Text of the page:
Steven Spielberg’s cinematic update, which I experienced yesterday, pays homage to both Wells and Welles by quoting these words, by delivering them in a sonorous, Wellesian voice (Morgan Freeman’s), and by employing them as a literary bookend for an episodic melodrama that unfold as a series of more or less stupendous set pieces.  Freeman’s voice-over narration notwithstanding, Spielberg’s conventional sci-fi thriller—some kind of intergalactic Jurassic Park—has none of the qualities that made the radio play such an engaging and provocative experiment in adaptation.

Like all filmic reworkings, Spielberg’s spectacle struggles with and falters under the pressure of making terror visible, of equating the evocative with manifest dread.  The opening montage sums up the war to be fought by zooming in on the sources of threat and salvation, cosmos and microcosm.  Neither infinite outer space nor infinitesimal innerspace remains hidden from view.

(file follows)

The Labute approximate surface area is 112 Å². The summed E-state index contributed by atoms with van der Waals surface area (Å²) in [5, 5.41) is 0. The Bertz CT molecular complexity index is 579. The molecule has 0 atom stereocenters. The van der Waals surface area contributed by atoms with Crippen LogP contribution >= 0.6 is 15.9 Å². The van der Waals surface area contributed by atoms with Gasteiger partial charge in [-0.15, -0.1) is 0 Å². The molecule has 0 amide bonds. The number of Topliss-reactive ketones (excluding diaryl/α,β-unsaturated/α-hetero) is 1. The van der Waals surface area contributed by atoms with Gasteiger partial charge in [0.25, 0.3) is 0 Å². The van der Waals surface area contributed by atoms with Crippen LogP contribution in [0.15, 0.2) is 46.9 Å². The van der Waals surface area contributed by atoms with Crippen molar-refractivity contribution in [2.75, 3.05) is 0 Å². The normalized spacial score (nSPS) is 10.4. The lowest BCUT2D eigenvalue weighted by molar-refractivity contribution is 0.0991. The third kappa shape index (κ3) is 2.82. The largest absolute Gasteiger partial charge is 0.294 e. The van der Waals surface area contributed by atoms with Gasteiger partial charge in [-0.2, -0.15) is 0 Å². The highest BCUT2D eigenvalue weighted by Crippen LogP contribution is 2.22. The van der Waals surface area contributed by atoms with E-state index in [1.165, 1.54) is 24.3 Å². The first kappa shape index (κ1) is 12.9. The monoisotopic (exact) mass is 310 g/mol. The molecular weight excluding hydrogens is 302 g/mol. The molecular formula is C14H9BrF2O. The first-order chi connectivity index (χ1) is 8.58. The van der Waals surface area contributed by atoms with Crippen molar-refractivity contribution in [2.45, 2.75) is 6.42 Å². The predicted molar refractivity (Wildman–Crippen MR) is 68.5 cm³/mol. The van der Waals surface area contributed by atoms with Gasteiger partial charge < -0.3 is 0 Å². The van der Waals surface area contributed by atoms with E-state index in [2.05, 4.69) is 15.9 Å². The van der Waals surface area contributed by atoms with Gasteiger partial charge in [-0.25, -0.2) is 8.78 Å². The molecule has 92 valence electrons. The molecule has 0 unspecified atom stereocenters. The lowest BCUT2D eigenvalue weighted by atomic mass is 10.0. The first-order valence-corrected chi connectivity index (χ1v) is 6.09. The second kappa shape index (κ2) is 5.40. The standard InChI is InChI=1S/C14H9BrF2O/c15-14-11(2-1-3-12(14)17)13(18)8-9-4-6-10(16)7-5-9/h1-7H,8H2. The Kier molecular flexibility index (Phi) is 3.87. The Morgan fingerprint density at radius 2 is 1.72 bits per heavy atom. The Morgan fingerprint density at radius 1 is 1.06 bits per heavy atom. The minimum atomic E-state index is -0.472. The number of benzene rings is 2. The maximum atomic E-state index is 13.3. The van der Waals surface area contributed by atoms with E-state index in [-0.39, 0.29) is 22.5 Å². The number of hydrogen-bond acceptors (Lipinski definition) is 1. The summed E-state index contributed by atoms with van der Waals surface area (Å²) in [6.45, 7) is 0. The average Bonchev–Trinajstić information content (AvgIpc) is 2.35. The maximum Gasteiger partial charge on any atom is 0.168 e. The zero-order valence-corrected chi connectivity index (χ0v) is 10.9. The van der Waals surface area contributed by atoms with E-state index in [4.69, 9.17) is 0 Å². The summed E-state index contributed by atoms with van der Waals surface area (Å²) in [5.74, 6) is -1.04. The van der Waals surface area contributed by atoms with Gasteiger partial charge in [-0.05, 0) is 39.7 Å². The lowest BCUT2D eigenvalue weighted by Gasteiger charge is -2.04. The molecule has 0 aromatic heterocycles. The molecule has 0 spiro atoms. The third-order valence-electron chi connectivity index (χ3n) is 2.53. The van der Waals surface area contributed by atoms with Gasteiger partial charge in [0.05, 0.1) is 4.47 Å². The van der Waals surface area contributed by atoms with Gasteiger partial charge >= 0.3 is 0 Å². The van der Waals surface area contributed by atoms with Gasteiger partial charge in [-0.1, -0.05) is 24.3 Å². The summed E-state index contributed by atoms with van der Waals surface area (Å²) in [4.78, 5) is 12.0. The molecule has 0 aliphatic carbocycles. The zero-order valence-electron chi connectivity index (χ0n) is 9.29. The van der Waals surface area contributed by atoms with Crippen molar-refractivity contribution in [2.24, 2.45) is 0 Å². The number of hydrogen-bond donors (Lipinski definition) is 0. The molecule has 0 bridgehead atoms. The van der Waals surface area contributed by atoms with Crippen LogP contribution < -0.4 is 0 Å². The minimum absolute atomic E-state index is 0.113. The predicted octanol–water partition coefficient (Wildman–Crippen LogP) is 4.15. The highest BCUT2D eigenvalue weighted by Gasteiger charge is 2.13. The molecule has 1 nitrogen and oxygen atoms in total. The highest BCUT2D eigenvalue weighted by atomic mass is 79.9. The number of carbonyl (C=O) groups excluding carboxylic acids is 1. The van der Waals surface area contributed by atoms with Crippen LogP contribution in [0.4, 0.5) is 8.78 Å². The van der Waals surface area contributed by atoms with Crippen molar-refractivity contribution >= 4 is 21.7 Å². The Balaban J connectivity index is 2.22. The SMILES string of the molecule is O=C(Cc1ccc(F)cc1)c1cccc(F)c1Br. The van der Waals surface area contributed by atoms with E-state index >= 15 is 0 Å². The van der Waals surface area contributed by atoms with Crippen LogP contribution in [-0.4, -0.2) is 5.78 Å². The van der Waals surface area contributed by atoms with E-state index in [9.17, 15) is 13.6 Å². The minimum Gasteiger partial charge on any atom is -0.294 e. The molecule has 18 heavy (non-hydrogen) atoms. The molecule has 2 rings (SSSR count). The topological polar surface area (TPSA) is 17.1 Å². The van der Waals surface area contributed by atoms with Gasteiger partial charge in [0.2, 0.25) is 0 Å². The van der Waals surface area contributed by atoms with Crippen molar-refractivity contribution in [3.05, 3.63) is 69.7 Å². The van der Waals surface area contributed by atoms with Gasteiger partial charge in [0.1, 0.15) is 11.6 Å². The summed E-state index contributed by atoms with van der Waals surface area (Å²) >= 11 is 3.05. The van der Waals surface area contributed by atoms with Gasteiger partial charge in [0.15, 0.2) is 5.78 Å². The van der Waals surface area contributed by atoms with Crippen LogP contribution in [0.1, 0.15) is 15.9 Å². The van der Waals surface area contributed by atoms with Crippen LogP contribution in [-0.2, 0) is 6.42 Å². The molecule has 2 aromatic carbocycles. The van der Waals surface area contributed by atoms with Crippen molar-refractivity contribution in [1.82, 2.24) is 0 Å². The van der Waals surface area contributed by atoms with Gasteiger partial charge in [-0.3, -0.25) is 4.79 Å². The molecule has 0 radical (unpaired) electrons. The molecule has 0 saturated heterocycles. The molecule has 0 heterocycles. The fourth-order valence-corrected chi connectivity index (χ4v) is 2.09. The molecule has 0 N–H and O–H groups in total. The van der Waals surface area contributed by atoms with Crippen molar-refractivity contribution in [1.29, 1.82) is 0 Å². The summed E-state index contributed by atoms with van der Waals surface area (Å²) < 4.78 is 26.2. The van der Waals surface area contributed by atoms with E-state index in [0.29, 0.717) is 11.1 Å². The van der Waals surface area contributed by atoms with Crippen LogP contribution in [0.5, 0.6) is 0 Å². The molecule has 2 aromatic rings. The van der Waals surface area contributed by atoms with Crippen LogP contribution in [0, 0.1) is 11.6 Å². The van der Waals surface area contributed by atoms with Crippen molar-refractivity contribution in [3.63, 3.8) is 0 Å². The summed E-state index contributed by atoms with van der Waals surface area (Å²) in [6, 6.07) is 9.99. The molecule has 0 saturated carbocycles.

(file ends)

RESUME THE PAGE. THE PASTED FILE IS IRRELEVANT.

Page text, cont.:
The camera soon assumes the role of the terrorizing invader alluded to in Wells’s introductory remarks, as the menaced protagonists are being “watched closely,” “scrutinized and studied, perhaps almost as narrowly as a man with a microscope might scrutinize the transient creatures that swarm and multiply in a drop of water.”  As in our daily lives, captured by infiltrating webcams and ubiquitous close-circuit security equipment, vigilance and violence coincide; the act of surveillance has become the art of assailants.  And still, the demand for ocular proof has to be satisfied at all costs.